Hollande’s campaign pledge to renegotiate the fiscal treaty has caused concern in Dublin, which is in the grip of a finely balanced referendum campaign. While welcoming any measures to promote growth in Europe, Dublin fears any suggestion of a major re-write of the fiscal pact could destabilise the government’s Yes campaign and, if agreed, render its referendum redundant. Dublin is lobbying Paris against pushing for changes to the core treaty text or anything that could be considered “constitutional” in character and require a second Irish referendum for ratification.

“I have discussed this with leading figures within the French Socialist party,” Gilmore told Irish radio on Monday. “What [Hollande] is talking about is not the treaty insofar as it supports budgetary discipline.””

Actually, screw snarky comments. This is absolutely incendiary. Anyone civil servant found to have orchestrated such underhanded treachery should be immediately sacked and their pensions revoked. In past times, their head would be put on a spike outside Dublin Castle and for this sort of rank treachery I really can’t see much wrong with that.

Frankly, if this is how the Irish government and civil service chooses to behave at such a critical moment, I would be in favour of inviting the French to come in with a few Legionnaires and just take over.

And I’d put Gilmore in the same cell as Brady during the interregnum.

@ All

Coincidentally, Hugh Carnegy of the Paris office of the FT was on the News at One just now and he confirmed what has been glaringly obvious for some time viz. Hollande is not seeking a change to the fiscal pact. Carnegy quoted a member of the entourage of Hollande who said that they were concerned by what was not in the treaty, not what was in it. In other words, some kind of accompanying “growth deal” is in the works and France under Hollande will not ratify the treaty until it is in place.

The legislative elections take place in France on 10 and 17 June. It does not take a brilliant political strategist to figure out that the deal will be agreed sufficiently in advance to have a favourable impact as far as the new French government is concerned.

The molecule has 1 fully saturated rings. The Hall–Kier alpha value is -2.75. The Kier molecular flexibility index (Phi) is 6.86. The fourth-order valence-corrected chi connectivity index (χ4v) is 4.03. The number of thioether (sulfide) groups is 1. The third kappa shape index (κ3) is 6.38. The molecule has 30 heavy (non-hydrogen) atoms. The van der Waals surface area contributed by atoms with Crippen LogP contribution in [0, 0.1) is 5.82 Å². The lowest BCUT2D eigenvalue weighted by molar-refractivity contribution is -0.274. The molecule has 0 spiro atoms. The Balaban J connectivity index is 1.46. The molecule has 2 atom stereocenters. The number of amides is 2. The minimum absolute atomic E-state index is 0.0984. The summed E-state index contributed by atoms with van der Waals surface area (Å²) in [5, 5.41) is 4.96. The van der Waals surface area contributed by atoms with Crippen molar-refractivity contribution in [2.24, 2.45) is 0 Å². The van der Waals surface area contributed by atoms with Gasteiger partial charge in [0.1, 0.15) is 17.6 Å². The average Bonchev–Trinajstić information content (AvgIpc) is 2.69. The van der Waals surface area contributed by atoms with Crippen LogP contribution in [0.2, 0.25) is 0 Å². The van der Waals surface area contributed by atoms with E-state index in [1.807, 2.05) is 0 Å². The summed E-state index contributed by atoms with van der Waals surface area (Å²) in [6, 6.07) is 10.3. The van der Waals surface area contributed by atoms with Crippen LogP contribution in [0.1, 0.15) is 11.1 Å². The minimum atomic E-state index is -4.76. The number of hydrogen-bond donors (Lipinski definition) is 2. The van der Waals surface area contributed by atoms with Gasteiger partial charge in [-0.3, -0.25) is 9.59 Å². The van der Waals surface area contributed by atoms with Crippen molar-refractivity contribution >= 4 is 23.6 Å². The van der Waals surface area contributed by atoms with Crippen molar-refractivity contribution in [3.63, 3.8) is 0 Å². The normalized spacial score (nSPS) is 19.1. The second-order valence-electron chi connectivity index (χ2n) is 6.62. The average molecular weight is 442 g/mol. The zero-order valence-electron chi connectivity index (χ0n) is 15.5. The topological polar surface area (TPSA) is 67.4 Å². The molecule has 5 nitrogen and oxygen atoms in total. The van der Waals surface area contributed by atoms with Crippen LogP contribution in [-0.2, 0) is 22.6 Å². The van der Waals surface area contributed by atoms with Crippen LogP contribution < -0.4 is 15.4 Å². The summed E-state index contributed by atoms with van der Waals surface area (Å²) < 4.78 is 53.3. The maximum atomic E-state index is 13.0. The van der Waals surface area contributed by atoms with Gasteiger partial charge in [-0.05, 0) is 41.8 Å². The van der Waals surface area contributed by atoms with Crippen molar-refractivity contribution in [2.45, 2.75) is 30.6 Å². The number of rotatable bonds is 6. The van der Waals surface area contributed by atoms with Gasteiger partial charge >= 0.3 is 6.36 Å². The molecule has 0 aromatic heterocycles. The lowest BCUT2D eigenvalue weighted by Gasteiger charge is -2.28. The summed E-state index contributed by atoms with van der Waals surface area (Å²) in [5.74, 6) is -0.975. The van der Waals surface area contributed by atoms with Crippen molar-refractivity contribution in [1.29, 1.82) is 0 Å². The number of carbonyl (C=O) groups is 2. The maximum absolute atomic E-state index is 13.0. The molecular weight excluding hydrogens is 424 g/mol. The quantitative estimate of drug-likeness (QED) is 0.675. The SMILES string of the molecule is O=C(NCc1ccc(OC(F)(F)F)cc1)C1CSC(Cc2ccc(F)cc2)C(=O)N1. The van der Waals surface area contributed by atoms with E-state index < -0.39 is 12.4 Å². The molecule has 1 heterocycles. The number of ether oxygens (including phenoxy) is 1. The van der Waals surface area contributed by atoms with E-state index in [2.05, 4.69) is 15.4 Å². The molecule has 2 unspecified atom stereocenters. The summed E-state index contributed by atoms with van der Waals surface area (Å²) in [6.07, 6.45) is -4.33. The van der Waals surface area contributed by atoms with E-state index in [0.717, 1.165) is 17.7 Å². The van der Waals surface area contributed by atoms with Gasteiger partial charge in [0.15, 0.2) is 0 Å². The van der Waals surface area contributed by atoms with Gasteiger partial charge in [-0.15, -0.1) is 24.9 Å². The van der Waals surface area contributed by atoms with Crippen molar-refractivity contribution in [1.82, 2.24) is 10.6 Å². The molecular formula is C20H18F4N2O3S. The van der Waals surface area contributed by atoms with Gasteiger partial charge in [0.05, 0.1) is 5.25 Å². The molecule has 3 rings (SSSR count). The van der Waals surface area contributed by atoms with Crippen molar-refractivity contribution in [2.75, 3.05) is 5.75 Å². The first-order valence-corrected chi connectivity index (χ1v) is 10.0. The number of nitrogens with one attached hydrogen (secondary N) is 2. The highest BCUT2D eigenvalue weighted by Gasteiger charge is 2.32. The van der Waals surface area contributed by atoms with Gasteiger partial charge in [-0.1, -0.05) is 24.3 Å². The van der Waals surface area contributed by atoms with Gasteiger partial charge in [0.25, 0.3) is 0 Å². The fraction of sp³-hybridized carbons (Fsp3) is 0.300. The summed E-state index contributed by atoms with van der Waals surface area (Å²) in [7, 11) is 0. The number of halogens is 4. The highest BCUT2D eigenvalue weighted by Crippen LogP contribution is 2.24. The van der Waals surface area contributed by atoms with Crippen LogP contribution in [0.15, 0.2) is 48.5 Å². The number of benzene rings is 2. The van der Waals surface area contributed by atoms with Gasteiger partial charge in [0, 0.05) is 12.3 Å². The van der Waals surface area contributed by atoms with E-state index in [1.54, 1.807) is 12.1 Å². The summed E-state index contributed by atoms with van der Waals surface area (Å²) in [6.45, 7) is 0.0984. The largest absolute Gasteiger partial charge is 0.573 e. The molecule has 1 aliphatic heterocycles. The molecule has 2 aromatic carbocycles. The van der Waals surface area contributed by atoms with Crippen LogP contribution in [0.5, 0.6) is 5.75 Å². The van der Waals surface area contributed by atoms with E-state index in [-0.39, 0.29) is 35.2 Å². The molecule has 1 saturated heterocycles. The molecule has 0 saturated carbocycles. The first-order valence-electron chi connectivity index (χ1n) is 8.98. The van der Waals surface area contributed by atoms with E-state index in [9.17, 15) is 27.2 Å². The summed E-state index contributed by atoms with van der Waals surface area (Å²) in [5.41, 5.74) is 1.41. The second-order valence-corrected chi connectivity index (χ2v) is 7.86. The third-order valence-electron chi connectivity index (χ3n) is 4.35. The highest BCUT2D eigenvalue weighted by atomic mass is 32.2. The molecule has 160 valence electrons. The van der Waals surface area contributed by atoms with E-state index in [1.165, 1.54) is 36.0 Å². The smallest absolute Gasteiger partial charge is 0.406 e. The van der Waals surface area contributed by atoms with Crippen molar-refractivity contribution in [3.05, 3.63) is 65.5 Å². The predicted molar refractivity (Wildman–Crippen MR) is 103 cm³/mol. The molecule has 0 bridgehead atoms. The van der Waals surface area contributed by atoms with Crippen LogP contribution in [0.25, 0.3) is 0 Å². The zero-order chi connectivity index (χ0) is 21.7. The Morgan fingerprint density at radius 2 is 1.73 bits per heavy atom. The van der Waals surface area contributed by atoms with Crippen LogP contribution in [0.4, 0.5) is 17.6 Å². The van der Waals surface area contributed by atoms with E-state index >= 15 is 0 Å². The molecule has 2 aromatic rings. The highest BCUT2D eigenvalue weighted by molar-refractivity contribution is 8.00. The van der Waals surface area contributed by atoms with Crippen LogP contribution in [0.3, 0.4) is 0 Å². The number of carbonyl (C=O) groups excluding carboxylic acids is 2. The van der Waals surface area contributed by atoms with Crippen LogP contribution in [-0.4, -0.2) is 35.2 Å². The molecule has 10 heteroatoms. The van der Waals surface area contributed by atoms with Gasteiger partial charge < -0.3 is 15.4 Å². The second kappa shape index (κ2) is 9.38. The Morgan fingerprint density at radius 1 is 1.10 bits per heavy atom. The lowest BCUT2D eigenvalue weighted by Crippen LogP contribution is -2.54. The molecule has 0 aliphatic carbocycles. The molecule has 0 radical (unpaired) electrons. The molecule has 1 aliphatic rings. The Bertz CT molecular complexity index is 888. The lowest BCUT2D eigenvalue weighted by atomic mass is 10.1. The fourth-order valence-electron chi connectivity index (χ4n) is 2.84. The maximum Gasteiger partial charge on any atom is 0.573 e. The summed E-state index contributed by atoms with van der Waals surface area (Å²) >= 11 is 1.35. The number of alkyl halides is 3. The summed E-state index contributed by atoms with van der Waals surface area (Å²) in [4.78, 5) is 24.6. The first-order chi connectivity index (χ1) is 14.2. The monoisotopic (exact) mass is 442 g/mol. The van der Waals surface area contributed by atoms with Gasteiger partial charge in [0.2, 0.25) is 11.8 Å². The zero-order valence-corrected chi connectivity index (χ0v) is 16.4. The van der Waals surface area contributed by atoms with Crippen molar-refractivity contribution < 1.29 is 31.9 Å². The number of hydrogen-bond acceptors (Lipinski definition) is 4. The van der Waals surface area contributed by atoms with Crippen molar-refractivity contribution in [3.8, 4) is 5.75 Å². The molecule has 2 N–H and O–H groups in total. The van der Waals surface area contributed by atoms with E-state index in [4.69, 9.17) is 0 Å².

It is equally difficult to imagine it having any impact other than that of supporting the view that a yes vote in the referendum would be the right vote for the Irish people. Or, to put the issue in a more neutral way, it will make it more difficult to see what advantage there would be to voting no.

P.S. The decision on the date for the referendum seems to have been taken with blissful disregard to what was going on outside the confines of the political debate in Ireland. Nothing new there!

“I have discussed this with leading figures within the French Socialist party,” Gilmore told Irish radio on Monday. “What [Hollande] is talking about is not the treaty insofar as it supports budgetary discipline.”

Contrast

“From the town of Tulle in his rural heartland of Corrèze in southwest France, Hollande declared victory. “May 6 should be a great date for our country, a new start for Europe, a new hope for the world,” he said. “I’m sure in a lot of European countries there is relief, hope that at last austerity is no longer inevitable.”

He said his mission was to go to European leaders to demand measures for “growth, jobs and prosperity”. Hollande’s first move as president will be to push Germany to renegotiate Europe’s budget discipline pact to include a clause on growth.”

And today Gilmore is changing his stance….your going to frighten investors.

Inept, incompetent, stupid…no I can’t get the word.

Gilmore was on the RTE news last night saying there would be no change to the treaty but he spoke like he knew events have a habit of overtaking the best paid plans.

Having convinced himself that Lough Derg is a 5 star retreat especially in the bare feet he is now faced with the offer of a bar of chocolate. The torment must be a catholic thing.

@DOCM
Our posts crossed. I agree with you.
Gilmore’s position is increasingly bizarre.